According to UNPACU, the proposed new constitution “denies elementary rights, restricts basic freedoms {and Cubans] will continue oppressed and in the deepest misery.” The central reason for this conclusion, it says, is Article 5, which states as follows:

  • The Communist Party of Cuba, unique, Marxist, Fidelist, Marxist and Leninist, organized vanguard of the Cuban nation, based on its democratic character and the permanent bonding with the people, is the superior political force leader of the society and of the State.” (Emphasis by UNPACU.)

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José Daniel Ferrer: “Either they respect or they kill us,’ Diario de Cuba (Feb. 12, 2019); Marco Rubio on the violent opposition against the UNPACU: ‘More sanctions come to the response,’ Diario de Cuba (Feb. 13, 2019); UNPACU: 25 opponents on hunger strike ‘at least until 24 February,’ Diario de Cuba (Feb. 14, 2019); UNPACU; UNPACU Release, UNPACU calls to vote NO on the new Cuban Constitution; José Daniel Ferrer, Wikipedia.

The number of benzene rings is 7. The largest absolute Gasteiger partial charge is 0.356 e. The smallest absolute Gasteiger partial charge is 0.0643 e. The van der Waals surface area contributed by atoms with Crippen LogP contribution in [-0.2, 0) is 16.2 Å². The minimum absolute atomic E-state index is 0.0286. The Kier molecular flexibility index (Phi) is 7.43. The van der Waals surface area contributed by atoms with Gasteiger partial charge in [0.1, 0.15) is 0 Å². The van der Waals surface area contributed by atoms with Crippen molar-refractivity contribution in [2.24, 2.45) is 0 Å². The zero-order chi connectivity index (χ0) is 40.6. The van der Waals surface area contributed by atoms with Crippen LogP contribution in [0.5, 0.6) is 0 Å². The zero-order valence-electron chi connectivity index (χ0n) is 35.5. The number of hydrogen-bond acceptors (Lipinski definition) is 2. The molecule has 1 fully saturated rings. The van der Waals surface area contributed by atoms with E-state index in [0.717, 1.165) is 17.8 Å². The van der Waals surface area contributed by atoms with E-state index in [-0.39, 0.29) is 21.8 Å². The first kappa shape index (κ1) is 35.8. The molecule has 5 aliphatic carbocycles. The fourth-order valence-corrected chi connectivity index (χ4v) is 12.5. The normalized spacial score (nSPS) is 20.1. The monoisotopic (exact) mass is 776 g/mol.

Cuba’s Legislature Approves Revised Draft of New Constitution

On December 22, Cuba’s National Assembly unanimously approved a proposed new constitution for submission to a national referendum on February 24, 2019. It incorporates into an original one published in July hundreds of mainly small changes proposed by citizens during a three-month public consultation at community meetings nationwide. [1]

Summary of Latest Draft of Constitution

This draft maintains Cuba as a centrally planned economy ruled by a single Communist Party, but recognizes private property for the first time and paves the way for a separate referendum on legalizing gay marriage. It  also creates the role of prime minister alongside the current president, as well as provincial governors.

The new draft also recognizes worker-owned cooperatives for the first time as a legal form of production in every sector of the economy, while maintaining Cuba’s largely inefficient and stagnant state-run industries as the central means of production.

The draft contains the following 11 titles:

  • Title I: Political foundations
  • Title II: Economic fundamentals
  • Title III: Fundamentals of educational, scientific and cultural policy (Old Title V)
  • Title IV: Citizenship
  • Title V: Rights, Duties and Guarantees.
  • Title VI: Structure of the State.
  • Title VII: Territorial Organization of the Stat
  • Title VIII: Local Organs of Popular Power
  • Title IX: Electoral System
  • Title X: Defense and National Security
  • Title XI: Reform of the Constitution.

Cuba Official Reaction to New Draft.[2]